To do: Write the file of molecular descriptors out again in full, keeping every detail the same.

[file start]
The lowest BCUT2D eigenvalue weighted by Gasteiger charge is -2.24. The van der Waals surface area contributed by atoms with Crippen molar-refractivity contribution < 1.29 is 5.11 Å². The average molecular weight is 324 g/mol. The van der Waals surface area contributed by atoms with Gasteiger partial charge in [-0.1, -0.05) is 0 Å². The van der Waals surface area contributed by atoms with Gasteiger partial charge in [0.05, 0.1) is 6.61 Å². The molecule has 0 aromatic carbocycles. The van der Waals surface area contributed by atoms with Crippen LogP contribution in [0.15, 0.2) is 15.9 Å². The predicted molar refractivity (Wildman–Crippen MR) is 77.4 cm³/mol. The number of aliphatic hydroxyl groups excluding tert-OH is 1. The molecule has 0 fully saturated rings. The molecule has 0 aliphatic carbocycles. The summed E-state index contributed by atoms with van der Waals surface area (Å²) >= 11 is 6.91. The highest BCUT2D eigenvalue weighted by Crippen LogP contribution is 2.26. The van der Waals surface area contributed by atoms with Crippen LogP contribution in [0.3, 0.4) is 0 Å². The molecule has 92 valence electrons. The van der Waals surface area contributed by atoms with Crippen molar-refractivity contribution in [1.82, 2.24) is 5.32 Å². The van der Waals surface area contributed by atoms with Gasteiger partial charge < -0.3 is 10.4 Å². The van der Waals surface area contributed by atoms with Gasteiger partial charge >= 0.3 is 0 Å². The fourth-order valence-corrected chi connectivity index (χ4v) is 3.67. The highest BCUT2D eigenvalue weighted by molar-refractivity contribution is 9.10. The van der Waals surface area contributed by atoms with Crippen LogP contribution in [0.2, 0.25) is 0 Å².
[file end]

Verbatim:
The lowest BCUT2D eigenvalue weighted by Gasteiger charge is -2.24. The van der Waals surface area contributed by atoms with Crippen molar-refractivity contribution < 1.29 is 5.11 Å². The average molecular weight is 324 g/mol. The van der Waals surface area contributed by atoms with Gasteiger partial charge in [-0.1, -0.05) is 0 Å². The van der Waals surface area contributed by atoms with Gasteiger partial charge in [0.05, 0.1) is 6.61 Å². The molecule has 0 aromatic carbocycles. The van der Waals surface area contributed by atoms with Crippen LogP contribution in [0.15, 0.2) is 15.9 Å². The predicted molar refractivity (Wildman–Crippen MR) is 77.4 cm³/mol. The number of aliphatic hydroxyl groups excluding tert-OH is 1. The molecule has 0 fully saturated rings. The molecule has 0 aliphatic carbocycles. The summed E-state index contributed by atoms with van der Waals surface area (Å²) >= 11 is 6.91. The highest BCUT2D eigenvalue weighted by Crippen LogP contribution is 2.26. The van der Waals surface area contributed by atoms with Crippen LogP contribution in [0.3, 0.4) is 0 Å². The molecule has 92 valence electrons. The van der Waals surface area contributed by atoms with Crippen molar-refractivity contribution in [1.82, 2.24) is 5.32 Å². The van der Waals surface area contributed by atoms with Gasteiger partial charge < -0.3 is 10.4 Å². The van der Waals surface area contributed by atoms with Gasteiger partial charge >= 0.3 is 0 Å². The fourth-order valence-corrected chi connectivity index (χ4v) is 3.67. The highest BCUT2D eigenvalue weighted by molar-refractivity contribution is 9.10. The van der Waals surface area contributed by atoms with Crippen LogP contribution in [0.2, 0.25) is 0 Å².